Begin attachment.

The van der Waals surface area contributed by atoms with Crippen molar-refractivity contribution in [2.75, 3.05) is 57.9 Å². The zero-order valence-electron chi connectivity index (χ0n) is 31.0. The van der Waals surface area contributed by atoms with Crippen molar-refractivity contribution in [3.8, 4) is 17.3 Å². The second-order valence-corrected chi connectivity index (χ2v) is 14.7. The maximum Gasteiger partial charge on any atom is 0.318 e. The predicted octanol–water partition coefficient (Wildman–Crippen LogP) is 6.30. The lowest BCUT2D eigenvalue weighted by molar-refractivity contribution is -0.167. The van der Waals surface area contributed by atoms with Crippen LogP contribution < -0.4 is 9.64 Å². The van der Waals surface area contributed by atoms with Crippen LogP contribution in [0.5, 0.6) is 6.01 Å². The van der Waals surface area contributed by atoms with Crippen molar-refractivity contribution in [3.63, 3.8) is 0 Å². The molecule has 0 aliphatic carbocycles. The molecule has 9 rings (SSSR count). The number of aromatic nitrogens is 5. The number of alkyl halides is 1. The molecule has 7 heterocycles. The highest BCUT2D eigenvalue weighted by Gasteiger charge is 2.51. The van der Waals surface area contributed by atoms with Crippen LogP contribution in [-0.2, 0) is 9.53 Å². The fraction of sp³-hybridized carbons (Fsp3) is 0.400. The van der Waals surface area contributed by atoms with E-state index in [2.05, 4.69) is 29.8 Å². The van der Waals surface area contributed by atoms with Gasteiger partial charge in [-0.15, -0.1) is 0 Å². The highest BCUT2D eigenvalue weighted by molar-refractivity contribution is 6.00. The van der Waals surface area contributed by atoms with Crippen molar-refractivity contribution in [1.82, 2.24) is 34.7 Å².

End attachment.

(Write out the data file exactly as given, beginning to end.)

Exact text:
The van der Waals surface area contributed by atoms with Crippen molar-refractivity contribution in [2.75, 3.05) is 57.9 Å². The zero-order valence-electron chi connectivity index (χ0n) is 31.0. The van der Waals surface area contributed by atoms with Crippen molar-refractivity contribution in [3.8, 4) is 17.3 Å². The second-order valence-corrected chi connectivity index (χ2v) is 14.7. The maximum Gasteiger partial charge on any atom is 0.318 e. The predicted octanol–water partition coefficient (Wildman–Crippen LogP) is 6.30. The lowest BCUT2D eigenvalue weighted by molar-refractivity contribution is -0.167. The van der Waals surface area contributed by atoms with Crippen LogP contribution < -0.4 is 9.64 Å². The van der Waals surface area contributed by atoms with Crippen LogP contribution in [0.5, 0.6) is 6.01 Å². The van der Waals surface area contributed by atoms with Crippen molar-refractivity contribution in [3.63, 3.8) is 0 Å². The molecule has 0 aliphatic carbocycles. The molecule has 9 rings (SSSR count). The number of aromatic nitrogens is 5. The number of alkyl halides is 1. The molecule has 7 heterocycles. The highest BCUT2D eigenvalue weighted by Gasteiger charge is 2.51. The van der Waals surface area contributed by atoms with Crippen LogP contribution in [-0.2, 0) is 9.53 Å². The fraction of sp³-hybridized carbons (Fsp3) is 0.400. The van der Waals surface area contributed by atoms with E-state index in [2.05, 4.69) is 29.8 Å². The van der Waals surface area contributed by atoms with Gasteiger partial charge in [-0.15, -0.1) is 0 Å². The highest BCUT2D eigenvalue weighted by molar-refractivity contribution is 6.00. The van der Waals surface area contributed by atoms with Crippen molar-refractivity contribution in [1.82, 2.24) is 34.7 Å².